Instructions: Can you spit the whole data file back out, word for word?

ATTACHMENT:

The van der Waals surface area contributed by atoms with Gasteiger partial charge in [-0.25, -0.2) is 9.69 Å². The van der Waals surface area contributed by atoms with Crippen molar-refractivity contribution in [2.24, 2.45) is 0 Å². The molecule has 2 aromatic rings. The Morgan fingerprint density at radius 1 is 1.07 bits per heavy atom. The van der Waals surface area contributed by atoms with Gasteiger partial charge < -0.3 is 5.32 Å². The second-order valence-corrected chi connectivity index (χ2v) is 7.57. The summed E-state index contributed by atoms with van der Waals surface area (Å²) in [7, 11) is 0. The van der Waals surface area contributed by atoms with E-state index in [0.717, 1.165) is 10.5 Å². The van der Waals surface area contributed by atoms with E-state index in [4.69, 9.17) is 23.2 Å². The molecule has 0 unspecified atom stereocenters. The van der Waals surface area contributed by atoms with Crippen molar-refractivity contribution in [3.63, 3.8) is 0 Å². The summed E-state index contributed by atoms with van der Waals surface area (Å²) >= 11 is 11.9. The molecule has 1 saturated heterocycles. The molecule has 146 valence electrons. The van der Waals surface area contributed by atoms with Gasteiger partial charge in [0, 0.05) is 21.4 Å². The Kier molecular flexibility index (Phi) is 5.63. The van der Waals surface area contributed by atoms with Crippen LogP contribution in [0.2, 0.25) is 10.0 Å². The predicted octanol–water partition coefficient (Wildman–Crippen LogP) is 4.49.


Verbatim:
The van der Waals surface area contributed by atoms with Gasteiger partial charge in [-0.25, -0.2) is 9.69 Å². The van der Waals surface area contributed by atoms with Crippen molar-refractivity contribution in [2.24, 2.45) is 0 Å². The molecule has 2 aromatic rings. The Morgan fingerprint density at radius 1 is 1.07 bits per heavy atom. The van der Waals surface area contributed by atoms with Gasteiger partial charge < -0.3 is 5.32 Å². The second-order valence-corrected chi connectivity index (χ2v) is 7.57. The summed E-state index contributed by atoms with van der Waals surface area (Å²) in [7, 11) is 0. The van der Waals surface area contributed by atoms with E-state index in [0.717, 1.165) is 10.5 Å². The van der Waals surface area contributed by atoms with E-state index in [4.69, 9.17) is 23.2 Å². The molecule has 0 unspecified atom stereocenters. The van der Waals surface area contributed by atoms with Crippen molar-refractivity contribution in [3.63, 3.8) is 0 Å². The summed E-state index contributed by atoms with van der Waals surface area (Å²) >= 11 is 11.9. The molecule has 1 saturated heterocycles. The molecule has 146 valence electrons. The van der Waals surface area contributed by atoms with Gasteiger partial charge in [0, 0.05) is 21.4 Å². The Kier molecular flexibility index (Phi) is 5.63. The van der Waals surface area contributed by atoms with Crippen LogP contribution in [0.2, 0.25) is 10.0 Å². The predicted octanol–water partition coefficient (Wildman–Crippen LogP) is 4.49.